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Virtually all vertebrates have an Oxytocin like nonapeptide hormone that supports reproductive functions in a vasopressin-like nonapeptide hormone involved in water regulation. The two genes are always located close to each other (less than fifteen thousand DNA bases apart on the same chromosome and are transcribed in opposite directions). It is thought that two genes resulted from a gene duplication event; the ancestral gene is estimated to be about 500 million years old and is found in cyclosomes.

Synthetic Oxytocin is sometimes referred to under its brand/trade names of Picotin and Syntocinon. Because Oxytocin is temperature sensitive, it should be stored at or near a temperature of 35 degrees Celsius. Failing to do so may cause it to spoil.

Research with rodents and non human primates have shown that Oxytocin plays an important role in such behaviors as peer bond formation, maternal behavior, sexual behavior, stress regulation, and separation anxiety.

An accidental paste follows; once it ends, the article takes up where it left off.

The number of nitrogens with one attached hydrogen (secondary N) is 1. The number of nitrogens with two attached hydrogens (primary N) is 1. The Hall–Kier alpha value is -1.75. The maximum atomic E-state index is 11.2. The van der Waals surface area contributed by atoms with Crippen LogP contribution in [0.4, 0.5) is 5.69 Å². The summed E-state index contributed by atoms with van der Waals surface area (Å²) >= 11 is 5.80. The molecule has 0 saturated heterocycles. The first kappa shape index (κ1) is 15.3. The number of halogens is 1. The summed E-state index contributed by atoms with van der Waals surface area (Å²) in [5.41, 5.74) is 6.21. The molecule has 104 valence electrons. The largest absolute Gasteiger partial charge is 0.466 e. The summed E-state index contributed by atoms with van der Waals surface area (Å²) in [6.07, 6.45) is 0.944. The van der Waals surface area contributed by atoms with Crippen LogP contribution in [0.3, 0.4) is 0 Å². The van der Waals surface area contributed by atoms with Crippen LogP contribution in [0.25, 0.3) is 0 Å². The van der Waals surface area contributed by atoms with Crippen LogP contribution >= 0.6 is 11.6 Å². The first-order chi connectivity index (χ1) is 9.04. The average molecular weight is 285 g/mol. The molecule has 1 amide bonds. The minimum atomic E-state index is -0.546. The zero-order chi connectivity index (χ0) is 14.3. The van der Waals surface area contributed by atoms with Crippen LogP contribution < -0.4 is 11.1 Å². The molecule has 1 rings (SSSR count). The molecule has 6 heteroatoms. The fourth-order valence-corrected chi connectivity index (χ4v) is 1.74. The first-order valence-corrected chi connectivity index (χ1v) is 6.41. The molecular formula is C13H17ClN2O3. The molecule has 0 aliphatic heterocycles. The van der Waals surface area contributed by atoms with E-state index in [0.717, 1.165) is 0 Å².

Oxytocin has also been found to enable social memory in rodents – that is the ability to recognize a novel rodent over time. In normal mice, this social memory is enhanced by low doses of Oxytocin, but is impaired if the mice is given agents that block the Oxytocin receptor. In addition, mice that have been genetically manipulated so that Oxytocin is no longer present in their system can no longer recognize previously encountered mice. If these same genetically modified mice are given Oxytocin before meeting a new mouse, however, they gain the ability to acquire such social memories.

Psychological studies have suggested that Oxytocin may be involved in human social behaviors in cognition. For example, sytnthetic Oxytocin administerd nasally has been found to envoke trust in the context of making investment decisions, and to regulate how the brain responds to fearful stimuli.

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Last updated October 2013

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